Rally for AB 656

The week of Oct. 12-16, CFA held events on most, if not all of the CSU campuses. I was a featured speaker at Monday’s event on the CSU East Bay campus in Hayward. The focus of the rally was for AB 656, sponsored by Assembly member Alberto Torrico, a bill that would tax oil as it comes out of the California ground. This is something the other 16 oil-producing states in the country do, and Texas the longest, using the revenue to fund their higher education system. Here is what I said at the rally.

I am Russell Kilday-Hicks, vice president for representation for CSUEU, the non-faculty staff union; and I work at SF State. I stand here today with my son, Liam, who is off from school because it is Indigenous Peoples Day. I hope we can preserve the CSU and would be proud to have him attend this university system someday.

I attended the last few Board of Trustee meetings at the chancellor’s offices in Long Beach. At one of these, Lt. Gov. Garamendi tried unsuccessfully to get support for AB 656. So what has been the trustee plan for replacing shrinking state support for the CSU? Over the last 20 years they were on bended knees begging for corporate support, through voluntary donations. I ask you: How is that working? Why won’t the trustees support taxing California’s oil wealth so that higher education can have steady income to continue providing the opportunity a quality education offers to the children of working people in this state? Because, as BOT Chair Jeffery Bleich said recently, 656 as written takes away some trustee control on how the money would be spent. What Bleich didn’t say was they might be concerned it will also offend the wealth they are wooing for donations.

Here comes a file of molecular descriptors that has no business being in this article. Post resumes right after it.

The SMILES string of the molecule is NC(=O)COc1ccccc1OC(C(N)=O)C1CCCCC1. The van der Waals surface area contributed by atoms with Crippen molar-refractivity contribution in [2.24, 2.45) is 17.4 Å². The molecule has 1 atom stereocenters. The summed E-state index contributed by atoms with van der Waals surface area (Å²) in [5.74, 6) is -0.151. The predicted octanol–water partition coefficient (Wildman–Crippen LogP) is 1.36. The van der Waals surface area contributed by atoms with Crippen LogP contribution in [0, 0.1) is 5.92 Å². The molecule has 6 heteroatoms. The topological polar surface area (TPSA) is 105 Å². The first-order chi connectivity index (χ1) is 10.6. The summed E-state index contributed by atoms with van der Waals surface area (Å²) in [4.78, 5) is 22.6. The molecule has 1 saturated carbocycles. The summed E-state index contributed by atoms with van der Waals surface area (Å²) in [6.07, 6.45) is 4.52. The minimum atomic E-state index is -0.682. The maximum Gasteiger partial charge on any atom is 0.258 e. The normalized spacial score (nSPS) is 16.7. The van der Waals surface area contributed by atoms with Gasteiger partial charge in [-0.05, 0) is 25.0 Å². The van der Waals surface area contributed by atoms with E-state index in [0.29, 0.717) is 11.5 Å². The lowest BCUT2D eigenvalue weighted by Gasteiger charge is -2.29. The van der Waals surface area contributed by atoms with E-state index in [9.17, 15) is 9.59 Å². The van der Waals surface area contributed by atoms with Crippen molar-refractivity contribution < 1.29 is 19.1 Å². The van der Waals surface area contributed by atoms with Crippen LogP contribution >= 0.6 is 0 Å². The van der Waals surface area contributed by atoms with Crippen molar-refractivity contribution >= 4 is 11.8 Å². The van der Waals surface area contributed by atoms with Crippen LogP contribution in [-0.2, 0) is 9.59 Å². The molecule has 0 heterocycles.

What we are seeing is a failure of a political system to provide for its people. Governors appoint the trustees. The current governor says he wants to “starve the monster,” which is the name he gives to the public sector, including the CSU. The attack on the higher education budget is a strike against democracy. The elites will always have their ivy league to send their children to. In the elite worldview, the children of working people don’t need higher education; they only need job training. It’s time the CSU had trustees we can trust to not only preserve the CSU, but to expand it to fill the yet unmet needs of California for a universal education where you learn to think critically, a crucial ingredient for a healthy democracy. The current trustees are merely managing the decline of a once great system. We need leaders who believe in a government that provides for its people. Thank you for being out here today. Let’s continue to show the trustees and the next governor that this is what democracy looks like.

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